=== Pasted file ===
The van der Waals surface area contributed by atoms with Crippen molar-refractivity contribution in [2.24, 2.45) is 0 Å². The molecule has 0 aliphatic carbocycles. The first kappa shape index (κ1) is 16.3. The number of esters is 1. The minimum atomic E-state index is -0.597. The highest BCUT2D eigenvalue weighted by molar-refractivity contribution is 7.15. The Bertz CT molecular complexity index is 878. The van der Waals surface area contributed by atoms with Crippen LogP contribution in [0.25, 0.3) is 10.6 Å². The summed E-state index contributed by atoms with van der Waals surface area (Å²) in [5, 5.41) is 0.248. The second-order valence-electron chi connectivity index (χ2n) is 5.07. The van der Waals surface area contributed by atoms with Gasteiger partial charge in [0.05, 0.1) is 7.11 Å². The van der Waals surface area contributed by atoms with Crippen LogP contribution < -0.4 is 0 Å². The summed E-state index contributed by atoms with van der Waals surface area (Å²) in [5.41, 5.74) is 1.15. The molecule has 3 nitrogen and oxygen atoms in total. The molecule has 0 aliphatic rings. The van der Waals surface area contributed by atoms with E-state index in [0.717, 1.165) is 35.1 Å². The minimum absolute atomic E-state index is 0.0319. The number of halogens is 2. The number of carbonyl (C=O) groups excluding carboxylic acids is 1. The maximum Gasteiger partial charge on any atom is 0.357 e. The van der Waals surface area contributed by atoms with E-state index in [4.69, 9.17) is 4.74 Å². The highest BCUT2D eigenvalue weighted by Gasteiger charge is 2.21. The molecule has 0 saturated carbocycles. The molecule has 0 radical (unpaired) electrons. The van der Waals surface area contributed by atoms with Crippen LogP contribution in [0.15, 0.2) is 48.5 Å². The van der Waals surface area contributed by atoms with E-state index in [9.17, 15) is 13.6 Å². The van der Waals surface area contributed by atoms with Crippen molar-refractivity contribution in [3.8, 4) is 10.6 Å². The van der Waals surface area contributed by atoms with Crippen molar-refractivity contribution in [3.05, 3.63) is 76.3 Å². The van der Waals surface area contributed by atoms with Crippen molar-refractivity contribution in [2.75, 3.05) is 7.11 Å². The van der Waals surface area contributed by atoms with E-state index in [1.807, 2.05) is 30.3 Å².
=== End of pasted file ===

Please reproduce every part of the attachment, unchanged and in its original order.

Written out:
The van der Waals surface area contributed by atoms with Crippen molar-refractivity contribution in [2.24, 2.45) is 0 Å². The molecule has 0 aliphatic carbocycles. The first kappa shape index (κ1) is 16.3. The number of esters is 1. The minimum atomic E-state index is -0.597. The highest BCUT2D eigenvalue weighted by molar-refractivity contribution is 7.15. The Bertz CT molecular complexity index is 878. The van der Waals surface area contributed by atoms with Crippen LogP contribution in [0.25, 0.3) is 10.6 Å². The summed E-state index contributed by atoms with van der Waals surface area (Å²) in [5, 5.41) is 0.248. The second-order valence-electron chi connectivity index (χ2n) is 5.07. The van der Waals surface area contributed by atoms with Gasteiger partial charge in [0.05, 0.1) is 7.11 Å². The van der Waals surface area contributed by atoms with Crippen LogP contribution < -0.4 is 0 Å². The summed E-state index contributed by atoms with van der Waals surface area (Å²) in [5.41, 5.74) is 1.15. The molecule has 3 nitrogen and oxygen atoms in total. The molecule has 0 aliphatic rings. The van der Waals surface area contributed by atoms with E-state index in [0.717, 1.165) is 35.1 Å². The minimum absolute atomic E-state index is 0.0319. The number of halogens is 2. The number of carbonyl (C=O) groups excluding carboxylic acids is 1. The maximum Gasteiger partial charge on any atom is 0.357 e. The van der Waals surface area contributed by atoms with E-state index in [4.69, 9.17) is 4.74 Å². The highest BCUT2D eigenvalue weighted by Gasteiger charge is 2.21. The molecule has 0 saturated carbocycles. The molecule has 0 radical (unpaired) electrons. The van der Waals surface area contributed by atoms with Crippen LogP contribution in [0.15, 0.2) is 48.5 Å². The van der Waals surface area contributed by atoms with E-state index in [9.17, 15) is 13.6 Å². The van der Waals surface area contributed by atoms with Crippen molar-refractivity contribution in [3.8, 4) is 10.6 Å². The van der Waals surface area contributed by atoms with Crippen molar-refractivity contribution in [3.05, 3.63) is 76.3 Å². The van der Waals surface area contributed by atoms with Crippen molar-refractivity contribution in [2.75, 3.05) is 7.11 Å². The van der Waals surface area contributed by atoms with E-state index in [1.807, 2.05) is 30.3 Å².